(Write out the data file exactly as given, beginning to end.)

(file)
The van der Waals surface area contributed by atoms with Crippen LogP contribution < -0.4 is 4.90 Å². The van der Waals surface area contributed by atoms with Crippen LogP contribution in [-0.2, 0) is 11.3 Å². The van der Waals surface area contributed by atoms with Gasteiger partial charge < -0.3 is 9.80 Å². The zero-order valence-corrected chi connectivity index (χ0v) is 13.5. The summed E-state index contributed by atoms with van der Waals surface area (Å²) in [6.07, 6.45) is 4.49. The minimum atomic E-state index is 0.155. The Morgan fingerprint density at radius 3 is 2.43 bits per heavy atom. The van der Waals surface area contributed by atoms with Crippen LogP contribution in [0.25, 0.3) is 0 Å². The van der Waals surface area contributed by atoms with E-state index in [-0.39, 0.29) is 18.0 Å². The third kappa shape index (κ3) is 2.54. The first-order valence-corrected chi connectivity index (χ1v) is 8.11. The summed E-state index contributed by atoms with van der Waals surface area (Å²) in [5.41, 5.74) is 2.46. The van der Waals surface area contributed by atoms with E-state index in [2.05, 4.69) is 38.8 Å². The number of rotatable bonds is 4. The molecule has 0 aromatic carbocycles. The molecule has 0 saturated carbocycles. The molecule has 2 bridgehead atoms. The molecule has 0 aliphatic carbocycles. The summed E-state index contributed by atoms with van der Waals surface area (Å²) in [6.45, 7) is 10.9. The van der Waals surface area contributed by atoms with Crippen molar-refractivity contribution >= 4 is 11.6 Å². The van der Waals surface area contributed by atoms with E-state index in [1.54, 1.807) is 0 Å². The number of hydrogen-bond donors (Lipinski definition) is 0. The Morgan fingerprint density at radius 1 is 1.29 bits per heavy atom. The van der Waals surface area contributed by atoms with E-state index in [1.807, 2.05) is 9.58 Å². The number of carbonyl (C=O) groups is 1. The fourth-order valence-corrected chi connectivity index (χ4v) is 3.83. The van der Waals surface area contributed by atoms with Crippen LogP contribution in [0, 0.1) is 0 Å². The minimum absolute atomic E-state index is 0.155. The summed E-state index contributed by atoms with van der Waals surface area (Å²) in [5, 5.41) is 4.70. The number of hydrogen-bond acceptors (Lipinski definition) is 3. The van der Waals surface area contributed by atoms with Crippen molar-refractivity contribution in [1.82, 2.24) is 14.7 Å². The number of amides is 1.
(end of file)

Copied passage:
The van der Waals surface area contributed by atoms with Crippen LogP contribution < -0.4 is 4.90 Å². The van der Waals surface area contributed by atoms with Crippen LogP contribution in [-0.2, 0) is 11.3 Å². The van der Waals surface area contributed by atoms with Gasteiger partial charge < -0.3 is 9.80 Å². The zero-order valence-corrected chi connectivity index (χ0v) is 13.5. The summed E-state index contributed by atoms with van der Waals surface area (Å²) in [6.07, 6.45) is 4.49. The minimum atomic E-state index is 0.155. The Morgan fingerprint density at radius 3 is 2.43 bits per heavy atom. The van der Waals surface area contributed by atoms with Crippen LogP contribution in [0.25, 0.3) is 0 Å². The van der Waals surface area contributed by atoms with E-state index in [-0.39, 0.29) is 18.0 Å². The third kappa shape index (κ3) is 2.54. The first-order valence-corrected chi connectivity index (χ1v) is 8.11. The summed E-state index contributed by atoms with van der Waals surface area (Å²) in [5.41, 5.74) is 2.46. The van der Waals surface area contributed by atoms with E-state index in [2.05, 4.69) is 38.8 Å². The number of rotatable bonds is 4. The molecule has 0 aromatic carbocycles. The molecule has 0 saturated carbocycles. The molecule has 2 bridgehead atoms. The molecule has 0 aliphatic carbocycles. The summed E-state index contributed by atoms with van der Waals surface area (Å²) in [6.45, 7) is 10.9. The van der Waals surface area contributed by atoms with Crippen molar-refractivity contribution >= 4 is 11.6 Å². The van der Waals surface area contributed by atoms with E-state index in [1.54, 1.807) is 0 Å². The number of hydrogen-bond donors (Lipinski definition) is 0. The Morgan fingerprint density at radius 1 is 1.29 bits per heavy atom. The van der Waals surface area contributed by atoms with E-state index in [1.807, 2.05) is 9.58 Å². The number of carbonyl (C=O) groups is 1. The fourth-order valence-corrected chi connectivity index (χ4v) is 3.83. The van der Waals surface area contributed by atoms with Crippen LogP contribution in [0, 0.1) is 0 Å². The minimum absolute atomic E-state index is 0.155. The summed E-state index contributed by atoms with van der Waals surface area (Å²) in [5, 5.41) is 4.70. The number of hydrogen-bond acceptors (Lipinski definition) is 3. The van der Waals surface area contributed by atoms with Crippen molar-refractivity contribution in [1.82, 2.24) is 14.7 Å². The number of amides is 1.